- Hardcover: 436 pages
- Publisher: Western Australian Museum (January 1, 1998)
- Language: English
- ISBN-10: 0730712087
- ISBN-13: 978-0730712084
- Package Dimensions: 13.5 x 9.8 x 1.9 inches
- Shipping Weight: 5.8 pounds
- Average Customer Review: 1 customer review
- Amazon Best Sellers Rank: #17,962,013 in Books (See Top 100 in Books)
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Handbook of Western Australian Birds (v. 1) Hardcover – January 1, 1998
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Top customer reviews
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This is the first of two volumes covering all the birds in the state of Western Australia (not just the generic western parts of Australia). This state covers 1/3 of Australia and contains 2/3 of all the species in the country. This large (9 ½ by 12 ½ inches) book is heavy and is filled with excellent plates, drawings, maps, and information on the non-passerine species (Emus through Kingfishers). The second volume (2004) covers the passerines.
The 42 color and 3 black-and-white plates display all the birds of Western Australia. These plates are done very well and usually show multiple illustrations for each bird. The quality of the artwork is good, but just a notch below the best field guides for Australia. There are typically 6-15 species and 15-30 illustrations per plate. The large size of the plate allows most of the birds to be shown in a nice size, except for the somewhat small albatrosses. Another 60 black-and-white illustrations are distributed throughout the book. These are of excellent quality and often focus on more detailed identification features of the birds. These illustrate tail or wing feathers, bills, facial patterns, or in-flight wing patterns.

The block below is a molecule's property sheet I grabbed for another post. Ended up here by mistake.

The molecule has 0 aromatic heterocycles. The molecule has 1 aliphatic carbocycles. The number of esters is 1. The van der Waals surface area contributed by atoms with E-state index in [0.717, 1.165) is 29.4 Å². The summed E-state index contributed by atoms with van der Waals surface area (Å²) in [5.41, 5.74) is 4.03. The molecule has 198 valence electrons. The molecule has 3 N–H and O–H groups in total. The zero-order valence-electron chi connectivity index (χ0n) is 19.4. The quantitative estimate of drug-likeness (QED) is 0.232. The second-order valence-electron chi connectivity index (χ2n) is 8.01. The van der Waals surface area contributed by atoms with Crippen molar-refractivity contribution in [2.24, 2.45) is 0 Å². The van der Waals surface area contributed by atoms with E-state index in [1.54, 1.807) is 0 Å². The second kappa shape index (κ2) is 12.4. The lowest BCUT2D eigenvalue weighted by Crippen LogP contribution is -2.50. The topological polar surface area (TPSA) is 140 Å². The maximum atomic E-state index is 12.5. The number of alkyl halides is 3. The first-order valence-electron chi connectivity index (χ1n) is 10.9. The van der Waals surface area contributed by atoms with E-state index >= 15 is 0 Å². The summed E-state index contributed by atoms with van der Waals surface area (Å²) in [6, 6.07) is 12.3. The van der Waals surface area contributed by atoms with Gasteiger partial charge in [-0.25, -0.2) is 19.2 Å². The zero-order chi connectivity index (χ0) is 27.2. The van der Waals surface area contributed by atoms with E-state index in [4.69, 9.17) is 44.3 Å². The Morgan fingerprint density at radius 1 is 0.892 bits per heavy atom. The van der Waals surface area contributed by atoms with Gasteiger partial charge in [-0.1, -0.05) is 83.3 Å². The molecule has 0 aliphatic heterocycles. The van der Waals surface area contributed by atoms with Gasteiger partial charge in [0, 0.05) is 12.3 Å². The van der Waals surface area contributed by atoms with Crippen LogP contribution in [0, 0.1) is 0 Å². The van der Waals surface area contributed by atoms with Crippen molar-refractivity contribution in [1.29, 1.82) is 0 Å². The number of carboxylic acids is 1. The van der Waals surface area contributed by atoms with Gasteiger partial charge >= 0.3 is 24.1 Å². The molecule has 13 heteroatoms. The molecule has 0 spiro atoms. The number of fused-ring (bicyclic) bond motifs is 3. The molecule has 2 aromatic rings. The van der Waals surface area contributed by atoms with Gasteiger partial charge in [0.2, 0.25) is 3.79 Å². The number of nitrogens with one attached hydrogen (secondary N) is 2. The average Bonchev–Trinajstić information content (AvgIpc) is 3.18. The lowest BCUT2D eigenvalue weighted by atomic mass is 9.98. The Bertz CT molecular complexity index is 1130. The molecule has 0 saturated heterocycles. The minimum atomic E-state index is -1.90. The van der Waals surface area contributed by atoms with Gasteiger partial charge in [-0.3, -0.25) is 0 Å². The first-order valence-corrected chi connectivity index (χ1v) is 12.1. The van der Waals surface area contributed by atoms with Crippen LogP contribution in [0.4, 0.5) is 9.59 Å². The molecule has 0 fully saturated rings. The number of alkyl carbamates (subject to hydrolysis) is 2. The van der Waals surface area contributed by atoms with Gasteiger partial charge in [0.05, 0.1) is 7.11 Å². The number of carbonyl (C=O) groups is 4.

Another 30 color photograph plates show eggs for nearly 230 species. These are quality photos showing all eggs in life size. Multiple samples are often provided to show variation. A wonderful inclusion is the comparison of the parasitic cuckoo eggs alongside the host's eggs.
The text offered for each bird ranges from 2 paragraphs to 2 pages, depending on the status of the bird in the region. This information is very thorough, covering description, habitat, status, food, breeding, voice, behavior, and measurement. The description takes up about half of the text. The voice receives the least information with 1-2 lines.
These descriptions are detailed and can certainly be used to help identify the birds but their style is oriented to be more factually descriptive versus pointing out identification features. There is little to no comparison to other species.
The large (3 x 4 inches) range maps are nicely detailed with geographic features labeled. For birds with a more limited range, the map zooms in to show greater detail for the bird. My only minor critique of the maps is they are not labeled with the bird's name. When looking at a map, it is sometimes necessary to scan the page - or to even turn the page - to know which bird is being depicted.
My only other small critique concerns finding the plates mentioned in the text. Next to the bird's name is listed "Plate 4" but not the page number where you can find Plate 4. You must thumb either forward or backyard a couple or many pages to find it. The plates are not grouped together, but are distributed throughout the book.
This book is an excellent reference that is informative, attractive, and useful. It is a must-have for any avid birder in Australia.
I've listed several related books below...
1) Handbook of Western Australian Birds: Vol II, Passerines by Johnstone/Storr (ISBN 1920843116)
2) Field Guide to the Birds of Western Australia by Storr/Johnstone
3) Birds of Western Australia by Serventy
4) Birds of southwestern Australia by Saunders/Ingram
5) Birds of Australia, 7th ed. by Simpson/Day
6) Complete Book of Australian Birds by Reader's Digest
7) Birds of Australia by Macdonald
8) Photographic Field Guide: Birds of Australia by Flegg
9) Field Guide to Australian Birds by Morcombe
10) The Field Guide to the Birds of Australia, 7th ed. by Pizzey